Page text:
For Jeb Bush, It's Game On in South Carolina
COLUMBIA, S.C. -- If the first-in-the-South primary is to be the most difficult one for Jeb Bush, consider the challenge accepted.
At various campaign-like stops in the nation’s most conservative early voting state -- one where his views on immigration and education reform put him at odds with many primary voters -- Bush told voters, “I’ll be here a lot.”
As he has done in recent swings through Iowa and New Hampshire, Bush presented himself as a conservative, consensus-building governor. But this time, he brought sharpened attacks against President Obama, an unpopular figure in South Carolina whom Bush characterized as a liberal responsible for dividing the country.
It’s the president’s job to “reweave the web of civility and to improve the discourse,” Bush told reporters. “And this guy does not believe it’s his priority or mission to do that.” Bush said the president abandoned his campaign promise to unite a polarized country.
It’s a void the former Florida governor, who called for a rebuilding of the nation’s center, would like to fill himself.
“I’ve gotten tired of seeing the food fight -- never solving problems, always arguing, never trying to forge consensus,” he said at a fundraiser Tuesday for Republican state House lawmakers in downtown Columbia. Bush was introduced by House Speaker Jay Lucas, who noted that Bush drew “the biggest buzz” for party fundraising events so far.
“We’re on the verge of being in the greatest time to be alive,” Bush said, citing a to-do list that includes simplifying the tax code, eliminating complicated regulations driven by Washington, embracing “the energy revolution in our midst” and making it easier for the middle class to rise up. “It will require conservative leadership -- it won’t require the other,” Bush said. “We’ve seen what happens when we allowed the progressive liberals to run wild.”
Bush appeared earlier in the day with Gov. Nikki Haley, considered a rising party star who is popular in the state. Haley said she wouldn’t endorse anyone anytime soon, if at all, but said she is a fan of governors. She and Bush toured a domestic violence shelter for women in Cayce on Tuesday afternoon, and Bush praised Haley for exemplifying leadership. (Bush credited his wife, Columba, for highlighting the issue of domestic violence against women in Florida.)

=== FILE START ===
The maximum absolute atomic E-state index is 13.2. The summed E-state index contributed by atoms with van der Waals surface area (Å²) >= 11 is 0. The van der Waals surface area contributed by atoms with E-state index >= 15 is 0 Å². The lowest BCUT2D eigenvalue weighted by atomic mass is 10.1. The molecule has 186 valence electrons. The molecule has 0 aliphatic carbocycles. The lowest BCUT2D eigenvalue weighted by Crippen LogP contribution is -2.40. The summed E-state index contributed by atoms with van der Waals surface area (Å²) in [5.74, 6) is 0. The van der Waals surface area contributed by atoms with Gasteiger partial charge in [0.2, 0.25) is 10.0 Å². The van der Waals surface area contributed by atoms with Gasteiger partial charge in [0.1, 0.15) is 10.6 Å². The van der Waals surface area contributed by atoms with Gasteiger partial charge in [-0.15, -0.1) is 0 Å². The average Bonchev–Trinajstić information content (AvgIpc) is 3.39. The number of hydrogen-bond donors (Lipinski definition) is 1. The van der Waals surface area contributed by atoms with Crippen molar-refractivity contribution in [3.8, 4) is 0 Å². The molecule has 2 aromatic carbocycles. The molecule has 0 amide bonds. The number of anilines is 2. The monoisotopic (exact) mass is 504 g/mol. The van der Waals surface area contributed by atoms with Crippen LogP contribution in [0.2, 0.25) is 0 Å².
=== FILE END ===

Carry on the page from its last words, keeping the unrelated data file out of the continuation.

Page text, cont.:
Also earlier in Bush’s busy day, he spoke to a coalition of chambers of commerce in Greenville, and toured a Christian school in Taylors. The former two-term governor will attend a GOP party breakfast in Myrtle Beach on Wednesday, followed by a private fundraising event in Charleston.
State GOP Chairman Matt Moore says the Palmetto State will be the “first full spectrum” test of candidates’ abilities to appeal to several types of conservative voters -- fiscal, social, evangelical, military -- all at once.
“If Iowa is a test of organization and New Hampshire is a test of message, then South Carolina is a test of projectability,” Moore told RCP, noting that the state has a history of picking winners (except for Newt Gingrich in 2012).
It helped propel the first presidential bids of Bush’s father and brother, but figures to be a greater challenge for Jeb. In his first stop through the state as a likely presidential candidate, he didn’t back away from his stances on immigration and a path to legal status, or shared standards for education. But he found ways to convey to primary voters here that we’re not so different, you and me.
“I happen to think conservative governance -- the way you’ve done it here and the way we did it in Florida -- will be helpful in Washington, D.C.,” Bush said at the Columbia fundraiser.
With nearly another year to go until the primary, voters here are beginning to get a feel for the candidates. Wisconsin Gov. Scott Walker, considered a top rival at this point in the campaign, is on Bush’s heels this week: He’s expected to make several campaign-like stops in the state on Thursday and Friday.
State Rep. Dennis Carroll Moss, who came to see Bush in Columbia, said he hasn’t made up his mind about the 2016 race. “One that can win in November,” he told RCP when asked what kind of candidate his party should nominate this cycle. “A conservative, but somebody that can get along with both sides of the aisle. Somebody that people respect, who is conservative but understands both sides.”
Many gathered to hear Bush Tuesday night seemed to agree about the importance of electability. “I think if we have to pick up that 20 percent in the middle, I think Bush is more capable with his ability to speak Spanish, his attitude about reaching out,” said Barbara Rush of Greenville. “He’s probably going to be able to reach that 20 percent, and that’s all that really counts.”
But Rush, a longtime supporter of the Bush family, acknowledged that the bar for candidates among conservatives in the state is high, and the former governor’s support of Common Core -- which was repealed in South Carolina last week -- may be a challenge for him. “He’s just going to have to figure out where the cutoff, where the red line is with that issue … and make people understand how he sees it,” she said, noting that the Affordable Care Act has turned people off to such federal programs.
Bush’s two-day test of the South Carolina waters appears to be just the first step in a long haul. “I’m excited to be here,” he told the group at the state House fundraiser. “If I get beyond the possibility of the consideration of running -- which is the terminology I’m kind of stuck in right now -- I’ll be here a lot.”